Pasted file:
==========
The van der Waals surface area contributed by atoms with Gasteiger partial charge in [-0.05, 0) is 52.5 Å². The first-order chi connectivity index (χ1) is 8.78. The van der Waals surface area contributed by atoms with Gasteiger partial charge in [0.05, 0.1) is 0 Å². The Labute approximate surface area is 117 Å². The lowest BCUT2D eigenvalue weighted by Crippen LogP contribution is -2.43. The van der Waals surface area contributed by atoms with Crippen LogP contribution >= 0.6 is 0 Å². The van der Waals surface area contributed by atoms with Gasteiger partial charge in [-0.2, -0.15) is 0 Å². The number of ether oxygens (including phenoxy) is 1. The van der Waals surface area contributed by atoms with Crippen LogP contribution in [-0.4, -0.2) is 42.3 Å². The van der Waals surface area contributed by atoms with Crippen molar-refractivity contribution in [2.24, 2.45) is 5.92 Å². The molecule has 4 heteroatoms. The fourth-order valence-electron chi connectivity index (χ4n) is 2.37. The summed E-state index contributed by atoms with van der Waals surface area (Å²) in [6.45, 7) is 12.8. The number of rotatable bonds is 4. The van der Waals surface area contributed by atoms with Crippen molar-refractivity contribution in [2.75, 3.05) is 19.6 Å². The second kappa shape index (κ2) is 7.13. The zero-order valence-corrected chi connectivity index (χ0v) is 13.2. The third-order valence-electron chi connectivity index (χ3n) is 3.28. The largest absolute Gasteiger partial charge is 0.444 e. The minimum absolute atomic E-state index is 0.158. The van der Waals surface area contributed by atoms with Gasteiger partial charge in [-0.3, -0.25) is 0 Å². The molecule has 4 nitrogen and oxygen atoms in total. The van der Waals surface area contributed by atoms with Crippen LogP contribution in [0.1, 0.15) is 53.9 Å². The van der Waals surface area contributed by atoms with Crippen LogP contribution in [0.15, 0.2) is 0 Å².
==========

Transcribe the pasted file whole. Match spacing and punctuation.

The van der Waals surface area contributed by atoms with Gasteiger partial charge in [-0.05, 0) is 52.5 Å². The first-order chi connectivity index (χ1) is 8.78. The van der Waals surface area contributed by atoms with Gasteiger partial charge in [0.05, 0.1) is 0 Å². The Labute approximate surface area is 117 Å². The lowest BCUT2D eigenvalue weighted by Crippen LogP contribution is -2.43. The van der Waals surface area contributed by atoms with Crippen LogP contribution >= 0.6 is 0 Å². The van der Waals surface area contributed by atoms with Gasteiger partial charge in [-0.2, -0.15) is 0 Å². The number of ether oxygens (including phenoxy) is 1. The van der Waals surface area contributed by atoms with Crippen LogP contribution in [-0.4, -0.2) is 42.3 Å². The van der Waals surface area contributed by atoms with Crippen molar-refractivity contribution in [2.24, 2.45) is 5.92 Å². The molecule has 4 heteroatoms. The fourth-order valence-electron chi connectivity index (χ4n) is 2.37. The summed E-state index contributed by atoms with van der Waals surface area (Å²) in [6.45, 7) is 12.8. The number of rotatable bonds is 4. The van der Waals surface area contributed by atoms with Crippen molar-refractivity contribution in [2.75, 3.05) is 19.6 Å². The second kappa shape index (κ2) is 7.13. The zero-order valence-corrected chi connectivity index (χ0v) is 13.2. The third-order valence-electron chi connectivity index (χ3n) is 3.28. The largest absolute Gasteiger partial charge is 0.444 e. The minimum absolute atomic E-state index is 0.158. The van der Waals surface area contributed by atoms with Gasteiger partial charge in [-0.3, -0.25) is 0 Å². The molecule has 4 nitrogen and oxygen atoms in total. The van der Waals surface area contributed by atoms with Crippen LogP contribution in [0.1, 0.15) is 53.9 Å². The van der Waals surface area contributed by atoms with Crippen LogP contribution in [0.15, 0.2) is 0 Å².